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Hepatitis C: Diet and Exercise

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Contrary to the claims of many books and web sites, there's no such thing as a proven hepatitis C diet or exercise regimen. But while you have to be wary of any programs promising cures, you should eat right and get exercise.

"There's no hard data about exercise or eating right with hepatitis C, but I always tell people to do it," says David Thomas, MD, professor of medicine at Johns Hopkins School of Medicine in Baltimore. "Exercise can make them feel better, especially with depression caused by treatment."

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Eating Right With Hepatitis C

What should you be eating if you have hepatitis C? The same diet everyone should eat for good health. "Eat lots of fruits and vegetables and cut back on fats and sugars," says Alan Franciscus, executive director of the Hepatitis C Support Project in San Francisco. If you want to try a more unorthodox diet, check it out with your doctor first. Some people with hepatitis C find that the disease makes them less hungry. If this happens to you, try eating smaller meals more frequently.

Exercise With Hepatitis C

If you have hepatitis C, exercise can make you feel stronger, and it can also help alleviate depression caused by treatment with pegylated interferon, says Franciscus. Of course, Franciscus admits that if you're coping with hepatitis C, hopping on a treadmill may be the last thing you feel like doing.

 "One of the main symptoms of hepatitis C is fatigue," Franciscus says. "So people just feel wiped out and the idea that exercise will help doesn't seem to make sense. But it really does make a difference for a lot of people with the disease."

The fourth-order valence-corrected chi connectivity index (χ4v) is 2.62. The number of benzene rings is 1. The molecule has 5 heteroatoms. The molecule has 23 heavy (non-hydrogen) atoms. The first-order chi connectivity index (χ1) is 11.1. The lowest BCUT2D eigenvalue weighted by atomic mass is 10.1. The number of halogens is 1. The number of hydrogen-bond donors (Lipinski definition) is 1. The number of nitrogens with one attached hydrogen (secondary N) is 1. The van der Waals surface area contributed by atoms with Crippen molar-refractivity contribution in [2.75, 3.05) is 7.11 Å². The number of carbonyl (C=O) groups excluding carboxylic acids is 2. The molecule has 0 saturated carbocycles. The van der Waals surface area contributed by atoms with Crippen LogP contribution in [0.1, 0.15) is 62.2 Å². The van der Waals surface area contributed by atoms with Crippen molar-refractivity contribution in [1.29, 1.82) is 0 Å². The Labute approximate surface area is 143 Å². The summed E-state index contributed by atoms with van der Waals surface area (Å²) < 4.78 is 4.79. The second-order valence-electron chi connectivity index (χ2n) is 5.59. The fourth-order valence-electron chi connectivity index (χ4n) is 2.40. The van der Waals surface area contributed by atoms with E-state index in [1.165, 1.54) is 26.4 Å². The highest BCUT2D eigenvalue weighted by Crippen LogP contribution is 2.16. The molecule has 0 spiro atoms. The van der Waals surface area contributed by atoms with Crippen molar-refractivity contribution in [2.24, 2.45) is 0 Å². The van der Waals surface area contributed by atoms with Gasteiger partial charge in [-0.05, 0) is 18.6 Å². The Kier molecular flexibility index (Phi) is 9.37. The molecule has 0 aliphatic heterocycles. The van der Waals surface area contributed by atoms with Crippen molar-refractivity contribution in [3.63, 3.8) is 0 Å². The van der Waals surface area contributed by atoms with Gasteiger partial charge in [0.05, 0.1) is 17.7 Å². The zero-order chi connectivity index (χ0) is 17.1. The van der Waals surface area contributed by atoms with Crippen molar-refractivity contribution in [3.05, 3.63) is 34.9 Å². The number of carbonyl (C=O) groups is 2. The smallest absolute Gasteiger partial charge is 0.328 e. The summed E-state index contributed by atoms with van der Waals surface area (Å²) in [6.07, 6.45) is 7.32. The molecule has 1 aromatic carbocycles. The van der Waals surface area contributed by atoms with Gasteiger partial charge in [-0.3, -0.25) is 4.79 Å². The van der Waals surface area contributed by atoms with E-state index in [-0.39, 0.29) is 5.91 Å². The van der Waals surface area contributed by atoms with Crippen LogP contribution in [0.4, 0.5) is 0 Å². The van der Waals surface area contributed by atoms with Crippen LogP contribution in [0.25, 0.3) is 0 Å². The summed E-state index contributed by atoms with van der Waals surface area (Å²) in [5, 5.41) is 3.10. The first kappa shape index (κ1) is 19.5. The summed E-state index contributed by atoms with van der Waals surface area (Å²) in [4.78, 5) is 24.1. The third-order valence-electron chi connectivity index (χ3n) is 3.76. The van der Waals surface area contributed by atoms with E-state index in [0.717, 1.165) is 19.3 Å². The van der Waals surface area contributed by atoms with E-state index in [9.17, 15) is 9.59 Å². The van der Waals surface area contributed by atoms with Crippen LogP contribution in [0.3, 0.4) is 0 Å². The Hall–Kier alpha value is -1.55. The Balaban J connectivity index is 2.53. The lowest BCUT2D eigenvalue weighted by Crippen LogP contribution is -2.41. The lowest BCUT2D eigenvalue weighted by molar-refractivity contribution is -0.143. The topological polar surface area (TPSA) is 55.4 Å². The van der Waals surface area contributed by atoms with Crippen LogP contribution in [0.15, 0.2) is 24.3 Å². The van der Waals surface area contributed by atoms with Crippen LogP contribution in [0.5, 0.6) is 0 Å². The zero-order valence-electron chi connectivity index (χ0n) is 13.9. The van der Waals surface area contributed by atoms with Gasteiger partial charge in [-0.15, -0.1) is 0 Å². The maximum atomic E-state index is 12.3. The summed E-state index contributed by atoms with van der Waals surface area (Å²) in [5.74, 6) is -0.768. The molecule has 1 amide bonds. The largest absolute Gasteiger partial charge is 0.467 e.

Thomas agrees. "I think exercise is terrific for people with hepatitis C," he tells WebMD.

Alcohol and Hepatitis C

Alcohol can damage the liver on its own, and it's especially dangerous for people with hepatitis C. However, doctors debate about whether you need to stop drinking or just cut down.

"Some doctors say that you should cut out all alcohol," says Howard J. Worman, MD, associate professor of medicine at Columbia University's College of Physicians and Surgeons in New York. "I personally feel that just limiting it is OK in some cases. If you want to have a glass of wine with a nice dinner, or a beer at a ballgame, I think that's all right." However, he stresses that no one with hepatitis C should be drinking regularly.
 

Ask your doctor whether you should drink alcohol and, if so, how much is safe.

WebMD Medical Reference

Reviewed by David Zelman, MD on September 23, 2014
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